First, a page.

• Consultants (daily rates usually within range £250 – £800).
  • Equipment.
  • Travel and subsistence.
  • Data collection/ fieldwork.
  • Costs of events, publications and dissemination activities.
  • Admin and office expenses.


The following are not eligible for funding:

  • Individuals without a formal employment or other relationship with the institution hosting the grant.
  • Projects led by individuals unaffiliated to any particular organisation.
  • Projects led by schools or further education colleges.
  • Projects led by undergraduates or Master’s students.
  • PhD fees or projects where the main purpose is to support a PhD.
  • The establishment of academic posts.
  • Ongoing costs or the costs of ‘rolling out’ existing work or services.
  • ‘Dissemination-only’ projects, including campaigning work, which are not connected to the Foundation’s funded work.
  • Local charities, replacement for statutory funding, or local social services or social welfare provision.
  • Requests for financial help or educational fees from or on behalf of individuals.

Unless special permission is granted, applications for projects that are being considered by another funder at the same time will not be accepted. The Foundation is unlikely to fund proposals that have been unsuccessful elsewhere unless the project is outstanding and central to their areas of interest.

Terms and Conditions

Each Outline application is screened by one or more members of the grants team. When assessing applications they will consider the following factors:

  • Relevance – an interesting question/issue that fits the Nuffield Foundation’s mission and is relevant to the questions in their three domains. There should be a clear articulation of what applicants intend to do, why it matters, and what difference it will make.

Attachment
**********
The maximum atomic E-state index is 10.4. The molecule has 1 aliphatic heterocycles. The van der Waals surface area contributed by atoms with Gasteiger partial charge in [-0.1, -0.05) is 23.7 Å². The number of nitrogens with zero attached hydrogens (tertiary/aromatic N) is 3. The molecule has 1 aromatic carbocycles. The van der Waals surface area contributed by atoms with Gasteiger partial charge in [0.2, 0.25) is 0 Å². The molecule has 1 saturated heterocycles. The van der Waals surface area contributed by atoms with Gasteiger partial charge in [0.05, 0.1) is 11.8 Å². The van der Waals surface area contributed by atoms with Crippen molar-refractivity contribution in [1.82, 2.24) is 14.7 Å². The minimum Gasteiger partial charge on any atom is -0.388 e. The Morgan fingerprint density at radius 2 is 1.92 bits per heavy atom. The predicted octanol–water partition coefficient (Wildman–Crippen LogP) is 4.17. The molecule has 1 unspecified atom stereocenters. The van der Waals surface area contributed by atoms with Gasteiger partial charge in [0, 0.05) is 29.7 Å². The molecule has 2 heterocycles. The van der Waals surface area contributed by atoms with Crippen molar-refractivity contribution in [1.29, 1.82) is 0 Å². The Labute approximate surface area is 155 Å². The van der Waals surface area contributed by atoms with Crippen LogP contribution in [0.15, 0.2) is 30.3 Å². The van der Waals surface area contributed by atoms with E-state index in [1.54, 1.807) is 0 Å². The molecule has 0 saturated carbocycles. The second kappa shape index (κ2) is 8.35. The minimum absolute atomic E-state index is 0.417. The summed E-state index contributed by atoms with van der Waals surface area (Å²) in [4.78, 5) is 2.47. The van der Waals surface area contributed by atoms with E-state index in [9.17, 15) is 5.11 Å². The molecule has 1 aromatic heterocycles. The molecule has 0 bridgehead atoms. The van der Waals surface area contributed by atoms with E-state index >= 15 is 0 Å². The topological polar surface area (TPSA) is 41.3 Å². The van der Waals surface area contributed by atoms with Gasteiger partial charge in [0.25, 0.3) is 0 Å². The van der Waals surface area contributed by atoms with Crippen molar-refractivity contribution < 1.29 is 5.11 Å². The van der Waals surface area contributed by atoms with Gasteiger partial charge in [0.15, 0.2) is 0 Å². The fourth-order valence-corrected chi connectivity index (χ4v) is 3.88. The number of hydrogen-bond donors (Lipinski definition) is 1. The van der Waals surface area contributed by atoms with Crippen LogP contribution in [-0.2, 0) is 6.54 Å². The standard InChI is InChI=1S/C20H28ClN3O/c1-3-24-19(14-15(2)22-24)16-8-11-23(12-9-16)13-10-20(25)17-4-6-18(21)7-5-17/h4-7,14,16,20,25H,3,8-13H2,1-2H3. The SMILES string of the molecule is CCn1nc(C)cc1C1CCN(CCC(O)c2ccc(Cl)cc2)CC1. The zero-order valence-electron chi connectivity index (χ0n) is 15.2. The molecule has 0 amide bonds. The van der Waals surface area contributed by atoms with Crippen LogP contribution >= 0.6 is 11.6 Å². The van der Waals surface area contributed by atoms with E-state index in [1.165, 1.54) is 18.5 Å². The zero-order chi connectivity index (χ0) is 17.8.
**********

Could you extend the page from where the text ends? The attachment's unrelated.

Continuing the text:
• Rigour – for analysis and drawing conclusions as well as design/data collection. Methods need to be right for the question (and many of the questions need some quantitative analysis).
  • Engagement – with policy and/or practice, as well as public dissemination through the media and other channels. Engagement needs to be end-to-end, not just at dissemination stage.
  • Impact – explanation of the potential for impact: clarity of outputs and outcomes and the relationship between the two.
  • Resources – strong team and appropriate budget.

The full terms and conditions guidance document can be found on the Foundation’s website.

Application Procedure

There are two funding rounds each year.

Applications to the 2017/18 funding rounds must be submitted by the following deadlines:

  • May 2018 meeting:
    • Outline application deadline: 2 October 2017
    • Full application deadline: 12 January 2018.
  • November 2018 meeting:
    • Outline application deadline: 16 March 2018
    • Full application deadline: 6 July 2018.

Addresses and contacts

For further information on how to obtain this grant locally, please contact the following:

  1. Enquiries
    Nuffield Foundation
    28 Bedford Square
    WC1B 3JS
    Tel: 020 7631 0566
    Fax: 020 7323 4877

MRC Call notice – Confidence in Global Nutrition and Health Research

MRC is pleased to announce our Confidence in Global Nutrition and Health Research call as part of our suite of activities under the Global Challenges Research Fund (GCRF). The research supported through this call will contribute to the UKs commitment to research for the benefit of Low and Middle Income Countries (LMICs).

These are institutional pump-priming awards, with the funds providing an opportunity to define research questions and develop strategies in global nutrition research, and to establish and consolidate UK-LMIC partnerships.

The call was launched on 27th June 2017. Applications open on the 4th of July and close on the 14th September 2017. 

For details and guidance on how to apply please follow the link below: